A Precedent is Set
The Bindley decision was made in late May 2019, and — equally impactful — the OTA updated its decision in early September 2019 and advised that the Bindley decision will be precedential. This means that the Bindley case will set a precedent for other cases — other sole proprietors — facing a similar situation.
In a recent article in Inc. magazine, writer Erik Sherman summed up the decision precisely. “In other words,” he wrote, “if you provide goods and services to a person or company in California, from the state’s view, you have income from there and have to file a state tax return. Oh, and pay for it.”
California’s Bindley case has brought up questions and criticisms about the long-term effects of making the case precedential. The short-term benefits for California in terms of taxable income are obvious, but a strategy that targets smaller, proprietary business owners for additional tax revenue has raised eyebrows.
For years, we have heard about the benefits of an economy without borders, enabled by technology. But should small business proprietors carry the majority of the burden of being taxed in multiple states?
Also, the long-term economic effects of the Bindley decision have yet to be fully considered. Will small businesses hit by additional taxes be wary of doing business in California, and could this have a negative impact on California businesses looking for the best economic options? These questions may lead to further legislative tinkering with the precedent set by the Bindley decision.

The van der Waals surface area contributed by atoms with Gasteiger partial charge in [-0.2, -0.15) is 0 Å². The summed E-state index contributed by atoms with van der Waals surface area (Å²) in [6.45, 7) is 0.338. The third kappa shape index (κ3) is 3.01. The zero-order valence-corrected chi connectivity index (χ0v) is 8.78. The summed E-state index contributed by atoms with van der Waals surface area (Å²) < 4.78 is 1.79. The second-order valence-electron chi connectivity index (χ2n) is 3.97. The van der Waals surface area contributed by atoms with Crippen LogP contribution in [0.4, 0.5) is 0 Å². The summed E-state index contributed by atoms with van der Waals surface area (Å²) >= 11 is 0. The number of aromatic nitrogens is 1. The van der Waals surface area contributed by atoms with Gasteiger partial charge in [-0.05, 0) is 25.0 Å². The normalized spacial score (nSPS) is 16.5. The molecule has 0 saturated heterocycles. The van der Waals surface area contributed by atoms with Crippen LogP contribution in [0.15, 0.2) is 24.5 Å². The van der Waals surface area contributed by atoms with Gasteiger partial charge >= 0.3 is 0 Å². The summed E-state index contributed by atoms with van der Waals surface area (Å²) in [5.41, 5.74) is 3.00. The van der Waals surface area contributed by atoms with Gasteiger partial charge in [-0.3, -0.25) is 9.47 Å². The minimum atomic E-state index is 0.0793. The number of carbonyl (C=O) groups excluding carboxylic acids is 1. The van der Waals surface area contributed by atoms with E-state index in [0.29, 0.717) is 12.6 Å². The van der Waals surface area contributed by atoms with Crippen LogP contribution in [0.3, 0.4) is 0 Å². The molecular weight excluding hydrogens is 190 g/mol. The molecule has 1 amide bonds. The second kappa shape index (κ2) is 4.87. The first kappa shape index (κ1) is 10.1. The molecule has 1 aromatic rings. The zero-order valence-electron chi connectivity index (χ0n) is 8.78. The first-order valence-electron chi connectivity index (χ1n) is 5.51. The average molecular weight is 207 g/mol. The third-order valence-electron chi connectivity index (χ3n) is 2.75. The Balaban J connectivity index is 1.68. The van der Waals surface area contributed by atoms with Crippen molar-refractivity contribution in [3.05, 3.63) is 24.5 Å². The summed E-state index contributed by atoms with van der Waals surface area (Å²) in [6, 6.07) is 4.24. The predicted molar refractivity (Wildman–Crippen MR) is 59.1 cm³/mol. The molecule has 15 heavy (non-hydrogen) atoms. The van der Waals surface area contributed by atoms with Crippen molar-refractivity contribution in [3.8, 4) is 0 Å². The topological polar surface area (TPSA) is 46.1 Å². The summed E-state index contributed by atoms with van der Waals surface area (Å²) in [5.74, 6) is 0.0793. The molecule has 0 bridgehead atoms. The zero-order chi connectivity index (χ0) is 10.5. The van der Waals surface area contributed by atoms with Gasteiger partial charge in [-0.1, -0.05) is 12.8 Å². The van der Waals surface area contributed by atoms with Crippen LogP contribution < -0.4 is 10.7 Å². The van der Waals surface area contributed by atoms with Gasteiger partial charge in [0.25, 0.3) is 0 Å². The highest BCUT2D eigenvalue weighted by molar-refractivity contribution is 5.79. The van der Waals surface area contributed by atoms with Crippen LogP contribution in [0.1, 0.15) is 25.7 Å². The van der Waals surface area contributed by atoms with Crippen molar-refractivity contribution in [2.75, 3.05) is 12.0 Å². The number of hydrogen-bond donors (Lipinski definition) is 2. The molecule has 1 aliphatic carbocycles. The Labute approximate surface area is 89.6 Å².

Taxes and Big Data
Another interesting facet of the Bindley decision is that it brings up the role big data may have played in detecting Bindley’s California income to begin with. Now that tax return and information return filings, e.g., 1099-MISCs, 1099-Rs and 1099-Ks, 1040s are predominantly digital, the IRS can rather effortlessly use big data analytics as a means of detecting and fighting tax fraud.
California’s tax collection agency — the Franchise Tax Board — already has a reputation as the most aggressive tax collector in the nation. Don’t doubt for a moment that the FTB is not also employing big data tactics to find tax evaders, untaxed income and more revenue for the state’s coffers.
The fact is, going forward, that many more small businesses with California-sourced will find themselves in Bindley’s situation, i.e., required to file California income tax returns and California income taxes, even if they’ve never been to California. Finally, watch for this trend to spread to other states which will cause major compliance headaches for small business.
Help You Can Trust
If you are a sole proprietor who works outside the state of California, and you have earned income from client’s in California, you may be responsible for filing California state income tax returns and paying California income taxes.
Tax compliance in a quickly changing economy and taxation landscape can be complicated, confusing and full of pitfalls. At times, you will, no doubt, need help from a tax firm or tax professional that fully understands California’s current tax compliance burdens and that has the extensive experience that you can trust.
Rex Halverson and Associates has that experience and a proven track record of advocating for their clients. Call our office today for a free initial consultation. You can reach us at 916-444-0015, or by filling out our contact form. We look forward to answering your questions and helping solve your tax problems.